British politician Mo Mowlam, whose no-nonsense style helped forge Northern Ireland's landmark peace accord, died yesterday after hitting...

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LONDON — British politician Mo Mowlam, whose no-nonsense style helped forge Northern Ireland’s landmark peace accord, died yesterday after hitting her head in a fall last month. She was 55.

Prime Minister Tony Blair, who made Ms. Mowlam his top Northern Ireland official in 1997, paid tribute to “one of the most remarkable and colorful personalities ever to come into politics. Great company, utterly irreverent, full of life and fun.”

Observers of the tense negotiations that led to the 1998 Good Friday accord, which revived Catholic-Protestant power-sharing in the British-governed province, cited Ms. Mowlam’s approachability as a key factor.

Famously informal, she kicked off her shoes in meetings, threw her wig — a product of her battle with a brain tumor — on the table at a moment of high tension and was caught on tape calling Sinn Fein negotiator Martin McGuinness “babe.”

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In 1998, she met with Protestant paramilitary inmates inside the Maze prison, overcoming their opposition to peace talks.

Although some Protestant politicians felt Ms. Mowlam favored the Irish nationalist cause, her tenure appeared to encourage the Irish Republican Army-tied Sinn Fein Party to participate in the peace process.

“I certainly had a sense that this was someone who wanted to be part of change. … I think she wanted to make a contribution and I think she made a very powerful and worthwhile contribution,” Sinn Fein’s McGuinness told British Broadcasting Corp. television.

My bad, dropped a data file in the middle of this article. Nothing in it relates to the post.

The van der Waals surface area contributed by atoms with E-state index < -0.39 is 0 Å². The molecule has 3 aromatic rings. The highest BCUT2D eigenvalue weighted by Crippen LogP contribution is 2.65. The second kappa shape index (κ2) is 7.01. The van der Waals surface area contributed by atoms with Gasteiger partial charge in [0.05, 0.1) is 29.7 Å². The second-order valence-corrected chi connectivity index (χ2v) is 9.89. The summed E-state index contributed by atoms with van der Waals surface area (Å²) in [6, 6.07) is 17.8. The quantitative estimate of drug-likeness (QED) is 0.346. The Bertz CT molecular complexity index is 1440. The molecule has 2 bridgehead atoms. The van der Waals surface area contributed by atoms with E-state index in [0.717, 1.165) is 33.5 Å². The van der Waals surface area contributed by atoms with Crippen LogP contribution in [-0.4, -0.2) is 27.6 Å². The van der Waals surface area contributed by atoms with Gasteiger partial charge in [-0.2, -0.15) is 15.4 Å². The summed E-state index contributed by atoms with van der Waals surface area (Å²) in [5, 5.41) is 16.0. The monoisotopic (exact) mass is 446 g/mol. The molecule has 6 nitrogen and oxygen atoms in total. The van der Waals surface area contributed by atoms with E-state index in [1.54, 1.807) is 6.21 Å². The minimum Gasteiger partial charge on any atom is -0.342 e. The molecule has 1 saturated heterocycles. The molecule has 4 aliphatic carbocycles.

Former President Clinton said Ms. Mowlam’s “persistence, toughness and good humor were legendary. … All of us who worked to support peace in Northern Ireland owe her our gratitude.”

U.S. State Department spokesman Sean McCormack said Ms. Mowlam’s “plainspoken ways and her role in restoring the IRA cease-fire in 1997 ensure that her memory will be honored by all the people of Northern Ireland, whether nationalist or unionist.”

Ms. Mowlam, who had recently suffered balance problems as a result of radiotherapy treatments for her brain tumor, hit her head in a fall last month, a family friend said, requesting that he not be identified.

Marjorie Mowlam — universally known as Mo — was one of Britain’s most popular politicians, admired for her willingness to speak frankly, her bravery in fighting the brain tumor and her role in Northern Ireland’s peace process.

A popular figure on the left of the Labour Party, Ms. Mowlam eventually fell out with Blair’s centrist government. She was moved to a lower-profile position in 1999 and left politics in 2001.

Ms. Mowlam is survived by her husband, Jon Norton.

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